WKU's Folk Studies Graduate Program Announces New Concentration in Museum Studies
- Monday, August 17th, 2020
The Department of Folk Studies and Anthropology is happy to announce the establishment of a new Museum Studies Concentration in the MA Program in Folk Studies, formalizing a longstanding strength of the program in preparing students for a variety of museum careers. Students engage in hands-on training—from exhibit development to education and outreach—and have the option to complete an internship, capstone project, or thesis related to museum studies. Unique among MA programs in museum studies, this program offers students the opportunity to develop expertise in folklore studies, focused on the engagement of local communities, as they prepare for careers in museums.
Key to this concentration are the ongoing collaborative efforts between Folk Studies and the Kentucky Museum, which has strengthened its vision to be “a teaching museum with premier cultural collections utilized to complement, support, and challenge the academic experience.” The Museum provides a learning lab for students in our program—through coursework, capstones, graduate assistantships, internships, and community-focused events staffed in part by Folk Studies students—in which they can apply and demonstrate the skills they are developing. A recent grant awarded to the Kentucky Museum from the Henry Luce Foundation will support the digital documentation of the Museum’s folk art collection over a three-year period and will include full funding of a Folk Studies Graduate Assistant for two years.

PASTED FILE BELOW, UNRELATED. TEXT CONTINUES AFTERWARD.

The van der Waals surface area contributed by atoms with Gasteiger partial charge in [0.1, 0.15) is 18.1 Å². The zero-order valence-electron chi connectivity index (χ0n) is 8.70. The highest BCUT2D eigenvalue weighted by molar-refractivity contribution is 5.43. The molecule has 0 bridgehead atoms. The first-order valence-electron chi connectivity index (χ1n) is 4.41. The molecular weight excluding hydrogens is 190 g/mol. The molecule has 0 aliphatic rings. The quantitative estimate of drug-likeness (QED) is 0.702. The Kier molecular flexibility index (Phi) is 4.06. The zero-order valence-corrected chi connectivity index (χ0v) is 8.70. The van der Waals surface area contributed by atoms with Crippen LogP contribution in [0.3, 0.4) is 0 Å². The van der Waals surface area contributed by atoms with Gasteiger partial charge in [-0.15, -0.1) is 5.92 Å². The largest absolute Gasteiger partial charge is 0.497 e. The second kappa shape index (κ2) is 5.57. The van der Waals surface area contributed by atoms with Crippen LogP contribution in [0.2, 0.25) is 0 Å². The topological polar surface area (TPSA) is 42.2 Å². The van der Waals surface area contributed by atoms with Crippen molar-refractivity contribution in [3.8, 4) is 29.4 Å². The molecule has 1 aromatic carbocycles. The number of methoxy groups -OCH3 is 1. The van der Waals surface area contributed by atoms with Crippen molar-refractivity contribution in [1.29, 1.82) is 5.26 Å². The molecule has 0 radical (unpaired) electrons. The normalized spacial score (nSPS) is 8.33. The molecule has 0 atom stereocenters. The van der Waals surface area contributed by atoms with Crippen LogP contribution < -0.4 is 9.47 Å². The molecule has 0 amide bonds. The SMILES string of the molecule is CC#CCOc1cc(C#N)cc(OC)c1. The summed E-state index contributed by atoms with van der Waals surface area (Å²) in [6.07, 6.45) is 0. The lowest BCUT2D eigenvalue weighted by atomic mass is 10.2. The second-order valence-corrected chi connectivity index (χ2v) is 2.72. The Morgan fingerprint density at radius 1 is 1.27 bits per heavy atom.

An increasing number of our graduates are hired by museums, so designating this as an official concentration will meet a growing demand. According to the KY Statewide Occupational Employment Outlook, jobs in museums are predicated to rise in Kentucky by 13.5-15.1%. Nationally, the Bureau of Labor Statistics predicts that jobs in archives and museums will “grow 13% from 2016 to 2026, faster than the average for all occupations.” Graduates of our program work in museums around the country as well as right here in Bowling Green.
The MA Program in Folk Studies at WKU began in 1972 and is a national leader in preparation for folklore careers in government and non-profit employment, as well as doctorate programs. In addition to the concentration in Museum Studies, Folk Studies MA students can choose from concentrations in Public Folklore, Historic Preservation, or a traditional research thesis based on the student’s interests. Applications to the MA program in Folk Studies are accepted on a rolling basis, and more information can be found here.